to dominate the pattern of capital market returns in the coming years. Compared to these broader forces, the effects of U.S. population aging on rates of return are likely to be very small. Though major changes in asset prices have occurred and are likely to occur in the future, demographic forces are generally too predictable and move too slowly to cause major financial market dislocations such as those of the 2007–2009 period.
Overall Adequacy of Consumption in Retirement Years
Studies of U.S. retirement saving adequacy produce different answers depending on the methods used, with research suggesting that between one-fifth and two-thirds of the older population have undersaved for retirement (see Chapter 7). Some common themes emerge. First, there is good evidence indicating that low- and lower-middle-income households accumulate few financial and pension assets for retirement. For those households, Social Security, Medicare, and Medicaid are a central part of maintaining retirement living standards. To the extent that benefits paid by these government programs might be reduced in the future, the living standards of the affected retiree households will fall.
Second, the quality of financial decisions, and therefore financial literacy, will play an increasingly important role in how well households fare in their retirement years, particularly in light of the continued trend to DC pensions. Households will need to decide how much more to save and how to structure their portfolios during their working years. They will need to decide when it is economically prudent to retire, taking into account personal, macroeconomic, and political uncertainties. When they do retire, they will need to decide whether to annuitize their accumulations and, if so, how much and with what annuity options. The many households whose wealth rests mainly in their home ownership will need to decide whether and how to use those assets to finance retirement consumption. These are very complicated questions, and financial professionals give varying advice. The committee is concerned that our nation is poorly prepared to move into this changed financial landscape, and it finds substantial value in boosting financial literacy.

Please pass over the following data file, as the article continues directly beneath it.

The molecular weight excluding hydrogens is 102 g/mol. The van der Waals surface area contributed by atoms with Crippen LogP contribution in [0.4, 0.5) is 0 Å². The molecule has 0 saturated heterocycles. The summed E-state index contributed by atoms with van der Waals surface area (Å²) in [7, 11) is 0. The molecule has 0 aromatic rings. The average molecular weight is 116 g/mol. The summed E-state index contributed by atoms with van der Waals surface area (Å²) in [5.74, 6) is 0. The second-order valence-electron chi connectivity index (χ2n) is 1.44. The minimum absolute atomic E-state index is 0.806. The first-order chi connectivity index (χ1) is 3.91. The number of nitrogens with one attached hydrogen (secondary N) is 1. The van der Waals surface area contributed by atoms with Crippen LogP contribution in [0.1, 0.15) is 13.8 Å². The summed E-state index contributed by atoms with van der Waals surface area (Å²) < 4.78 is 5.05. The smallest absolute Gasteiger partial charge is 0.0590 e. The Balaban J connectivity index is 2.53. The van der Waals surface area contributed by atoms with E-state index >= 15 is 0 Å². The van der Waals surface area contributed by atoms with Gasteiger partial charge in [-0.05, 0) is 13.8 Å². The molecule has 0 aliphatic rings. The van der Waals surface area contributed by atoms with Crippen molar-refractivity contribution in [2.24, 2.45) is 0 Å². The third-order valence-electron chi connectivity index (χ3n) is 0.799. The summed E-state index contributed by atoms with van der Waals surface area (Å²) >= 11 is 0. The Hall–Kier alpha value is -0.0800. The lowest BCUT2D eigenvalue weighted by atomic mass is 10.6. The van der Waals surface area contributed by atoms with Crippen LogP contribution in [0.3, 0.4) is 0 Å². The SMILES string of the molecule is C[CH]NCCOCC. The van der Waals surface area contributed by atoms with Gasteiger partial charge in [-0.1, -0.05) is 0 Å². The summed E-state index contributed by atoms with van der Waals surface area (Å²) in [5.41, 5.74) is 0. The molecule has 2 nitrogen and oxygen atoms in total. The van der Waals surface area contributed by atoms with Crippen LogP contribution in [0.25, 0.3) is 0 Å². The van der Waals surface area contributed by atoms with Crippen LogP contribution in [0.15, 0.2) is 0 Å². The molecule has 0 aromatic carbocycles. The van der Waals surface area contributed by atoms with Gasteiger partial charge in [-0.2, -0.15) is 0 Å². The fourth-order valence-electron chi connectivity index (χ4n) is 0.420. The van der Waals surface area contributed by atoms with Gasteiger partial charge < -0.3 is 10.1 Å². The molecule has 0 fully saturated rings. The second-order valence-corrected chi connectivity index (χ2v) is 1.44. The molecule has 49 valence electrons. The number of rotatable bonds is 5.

The committee concludes that Americans are likely to face greater economic difficulties in retirement than they did in the recent past. Retirement insecurity and saving inadequacy are likely to increase rather than recede, and these will be exacerbated by the need to navigate a more complex financial and macroeconomic structure.11
11It is useful to note that the meaning of retirement has changed over time, and that what might be regarded today as a problem or potential problem (e.g., too extended a retirement, too much retirement consumption, and difficult financial choices in old age) evolved from